1. King’s birth name was Michael, not Martin.
His father, a pastor at a Baptist Church, traveled to Germany and became inspired by the Protestant Reformation leader Martin Luther. As a result, King Sr. changed his own name as well as that of his 5-year-old son.
2. King entered college at the age of 15.
King was such a gifted student that he skipped grades nine and 12. Although he was the son, grandson and great-grandson of Baptist ministers, King did not plan on following the family vocation until Benjamin E. Mays, a well-known theologian, convinced him otherwise. King was ordained before graduating college with a degree in sociology.
3. King’s “I Have a Dream” speech was not his first at the Lincoln Memorial.
Six years before his iconic speech at the March on Washington, King was among the civil rights leaders who spoke in the shadow of the Great Emancipator during the Prayer Pilgrimage for Freedom on May 17, 1957. Before a crowd estimated at between 15,000 and 30,000, he delivered his first national address on the topic of voting rights. His speech, in which he urged America to “give us the ballot,” drew strong reviews and positioned him at the forefront of the civil rights leadership.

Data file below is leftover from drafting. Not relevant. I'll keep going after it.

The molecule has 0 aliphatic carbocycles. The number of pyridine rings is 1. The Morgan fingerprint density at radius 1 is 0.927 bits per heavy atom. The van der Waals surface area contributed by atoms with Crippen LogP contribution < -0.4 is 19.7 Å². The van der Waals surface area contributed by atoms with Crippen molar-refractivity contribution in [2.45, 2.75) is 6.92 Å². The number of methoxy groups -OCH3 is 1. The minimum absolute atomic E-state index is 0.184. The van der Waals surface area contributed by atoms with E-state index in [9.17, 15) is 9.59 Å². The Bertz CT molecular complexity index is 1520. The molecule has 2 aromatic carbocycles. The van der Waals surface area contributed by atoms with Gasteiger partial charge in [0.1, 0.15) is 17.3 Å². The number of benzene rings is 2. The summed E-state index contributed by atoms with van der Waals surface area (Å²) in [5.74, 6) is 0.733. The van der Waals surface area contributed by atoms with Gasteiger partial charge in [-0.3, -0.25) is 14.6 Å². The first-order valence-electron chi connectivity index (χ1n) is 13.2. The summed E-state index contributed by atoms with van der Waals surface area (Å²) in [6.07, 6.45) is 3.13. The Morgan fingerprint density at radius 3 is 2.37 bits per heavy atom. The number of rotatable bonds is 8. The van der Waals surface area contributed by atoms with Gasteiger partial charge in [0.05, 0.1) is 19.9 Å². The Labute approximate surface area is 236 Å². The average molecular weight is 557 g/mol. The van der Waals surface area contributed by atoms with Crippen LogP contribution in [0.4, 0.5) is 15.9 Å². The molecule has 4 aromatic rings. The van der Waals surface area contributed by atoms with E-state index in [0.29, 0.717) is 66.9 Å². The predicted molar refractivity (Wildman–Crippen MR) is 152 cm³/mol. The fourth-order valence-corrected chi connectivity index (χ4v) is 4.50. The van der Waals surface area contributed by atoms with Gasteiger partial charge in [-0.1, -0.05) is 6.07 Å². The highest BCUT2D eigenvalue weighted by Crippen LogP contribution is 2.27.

4. King was jailed 29 times.
According to the King Center, the civil rights leader went to jail nearly 30 times. He was arrested for acts of civil disobedience and on trumped-up charges, such as when he was jailed in Montgomery, Alabama, in 1956 for driving 30 miles per hour in a 25-mile-per-hour zone.
5. George Washington is the only other American to have had his birthday observed as a national holiday.
In 1983 President Ronald Reagan signed a bill that created a federal holiday to honor King. The holiday, first commemorated in 1986, is celebrated on the third Monday in January, close to the civil rights leader’s January 15 birthday.